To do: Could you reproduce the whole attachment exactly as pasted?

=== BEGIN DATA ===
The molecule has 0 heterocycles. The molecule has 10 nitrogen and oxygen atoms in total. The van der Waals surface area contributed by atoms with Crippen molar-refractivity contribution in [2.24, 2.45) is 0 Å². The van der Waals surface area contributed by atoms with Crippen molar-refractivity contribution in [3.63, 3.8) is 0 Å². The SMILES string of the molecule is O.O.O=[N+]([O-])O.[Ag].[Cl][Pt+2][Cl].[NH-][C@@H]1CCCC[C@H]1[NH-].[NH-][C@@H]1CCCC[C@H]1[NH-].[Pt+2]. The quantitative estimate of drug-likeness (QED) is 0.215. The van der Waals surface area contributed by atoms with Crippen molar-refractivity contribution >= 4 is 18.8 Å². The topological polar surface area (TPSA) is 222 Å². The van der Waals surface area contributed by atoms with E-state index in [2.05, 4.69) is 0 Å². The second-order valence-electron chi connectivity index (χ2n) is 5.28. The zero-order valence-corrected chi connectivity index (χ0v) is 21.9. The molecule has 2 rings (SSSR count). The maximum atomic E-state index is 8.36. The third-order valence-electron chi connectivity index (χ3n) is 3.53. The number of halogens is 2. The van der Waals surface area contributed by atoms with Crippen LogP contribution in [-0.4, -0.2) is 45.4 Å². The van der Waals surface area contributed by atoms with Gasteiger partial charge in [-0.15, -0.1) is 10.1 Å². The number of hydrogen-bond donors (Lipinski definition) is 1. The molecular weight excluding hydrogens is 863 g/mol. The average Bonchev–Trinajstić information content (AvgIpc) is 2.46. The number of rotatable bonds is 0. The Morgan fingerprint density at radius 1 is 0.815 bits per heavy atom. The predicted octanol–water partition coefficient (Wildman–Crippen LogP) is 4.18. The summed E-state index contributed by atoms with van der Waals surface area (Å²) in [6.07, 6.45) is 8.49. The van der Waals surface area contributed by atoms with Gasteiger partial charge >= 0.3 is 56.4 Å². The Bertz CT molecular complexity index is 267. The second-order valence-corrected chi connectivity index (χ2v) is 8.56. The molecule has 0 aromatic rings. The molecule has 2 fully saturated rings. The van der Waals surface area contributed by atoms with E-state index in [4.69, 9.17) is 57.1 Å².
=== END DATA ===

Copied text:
The molecule has 0 heterocycles. The molecule has 10 nitrogen and oxygen atoms in total. The van der Waals surface area contributed by atoms with Crippen molar-refractivity contribution in [2.24, 2.45) is 0 Å². The van der Waals surface area contributed by atoms with Crippen molar-refractivity contribution in [3.63, 3.8) is 0 Å². The SMILES string of the molecule is O.O.O=[N+]([O-])O.[Ag].[Cl][Pt+2][Cl].[NH-][C@@H]1CCCC[C@H]1[NH-].[NH-][C@@H]1CCCC[C@H]1[NH-].[Pt+2]. The quantitative estimate of drug-likeness (QED) is 0.215. The van der Waals surface area contributed by atoms with Crippen molar-refractivity contribution >= 4 is 18.8 Å². The topological polar surface area (TPSA) is 222 Å². The van der Waals surface area contributed by atoms with E-state index in [2.05, 4.69) is 0 Å². The second-order valence-electron chi connectivity index (χ2n) is 5.28. The zero-order valence-corrected chi connectivity index (χ0v) is 21.9. The molecule has 2 rings (SSSR count). The maximum atomic E-state index is 8.36. The third-order valence-electron chi connectivity index (χ3n) is 3.53. The number of halogens is 2. The van der Waals surface area contributed by atoms with Crippen LogP contribution in [-0.4, -0.2) is 45.4 Å². The van der Waals surface area contributed by atoms with Gasteiger partial charge in [-0.15, -0.1) is 10.1 Å². The number of hydrogen-bond donors (Lipinski definition) is 1. The molecular weight excluding hydrogens is 863 g/mol. The average Bonchev–Trinajstić information content (AvgIpc) is 2.46. The number of rotatable bonds is 0. The Morgan fingerprint density at radius 1 is 0.815 bits per heavy atom. The predicted octanol–water partition coefficient (Wildman–Crippen LogP) is 4.18. The summed E-state index contributed by atoms with van der Waals surface area (Å²) in [6.07, 6.45) is 8.49. The van der Waals surface area contributed by atoms with Gasteiger partial charge >= 0.3 is 56.4 Å². The Bertz CT molecular complexity index is 267. The second-order valence-corrected chi connectivity index (χ2v) is 8.56. The molecule has 0 aromatic rings. The molecule has 2 fully saturated rings. The van der Waals surface area contributed by atoms with E-state index in [4.69, 9.17) is 57.1 Å².